On June 28 of last year, Milwaukee beat Colorado for its fourth straight win, moved to 51-32 on the season and held a 6-1/2 game lead in the NL Central. The collapse that followed included a 31-48 finish, including a 9-17 September, and a surefire playoff spot was ceded to division rivals St. Louis and Pittsburgh. The Brewers’ response this offseason? Not a heck of a lot. They traded right-hander Yovani Gallardo, who had given them more than 180 innings for six straight seasons, to Texas for prospects. They got first baseman Adam Lind (.301/.366/.490 the past two years with Toronto) for pitcher Marco Estrada. But closer Francisco Rodriguez (44 saves in 49 opportunities) remains a free agent, and the Brewers seem to be involved in trade discussions for Philadelphia’s Jonathan Papelbon, who may not be an upgrade. Just as important, lefty reliever Zach Duke (2.45 ERA in 79 appearances) departed as a free agent. So the Brewers seem to be in the worst position: caught in between trading veterans for prospects to build for the future, while simultaneously thinking they might be able to win now. If they can’t this year in a stout division, then when will they?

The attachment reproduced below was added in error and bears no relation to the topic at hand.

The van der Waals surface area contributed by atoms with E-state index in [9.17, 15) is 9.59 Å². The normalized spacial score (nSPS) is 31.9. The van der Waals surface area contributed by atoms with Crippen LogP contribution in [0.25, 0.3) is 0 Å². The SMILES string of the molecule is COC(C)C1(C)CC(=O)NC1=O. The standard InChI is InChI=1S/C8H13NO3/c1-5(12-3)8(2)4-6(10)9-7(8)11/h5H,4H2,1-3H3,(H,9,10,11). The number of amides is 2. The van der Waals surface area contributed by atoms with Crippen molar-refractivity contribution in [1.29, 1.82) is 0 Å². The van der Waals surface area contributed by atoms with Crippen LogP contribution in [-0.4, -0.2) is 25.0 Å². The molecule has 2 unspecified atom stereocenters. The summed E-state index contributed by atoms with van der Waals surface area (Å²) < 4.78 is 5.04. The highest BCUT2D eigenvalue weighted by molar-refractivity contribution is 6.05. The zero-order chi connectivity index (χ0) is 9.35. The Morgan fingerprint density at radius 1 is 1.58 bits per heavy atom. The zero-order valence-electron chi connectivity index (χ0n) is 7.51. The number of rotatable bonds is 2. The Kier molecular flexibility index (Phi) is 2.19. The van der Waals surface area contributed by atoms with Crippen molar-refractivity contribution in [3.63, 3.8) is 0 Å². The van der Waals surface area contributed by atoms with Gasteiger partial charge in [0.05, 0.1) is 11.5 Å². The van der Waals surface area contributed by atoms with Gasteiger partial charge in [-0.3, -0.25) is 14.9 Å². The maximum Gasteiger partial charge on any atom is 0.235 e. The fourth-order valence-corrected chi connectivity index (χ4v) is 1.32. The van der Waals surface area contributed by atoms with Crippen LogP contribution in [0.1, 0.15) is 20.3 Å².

Is Josh Harrison this good?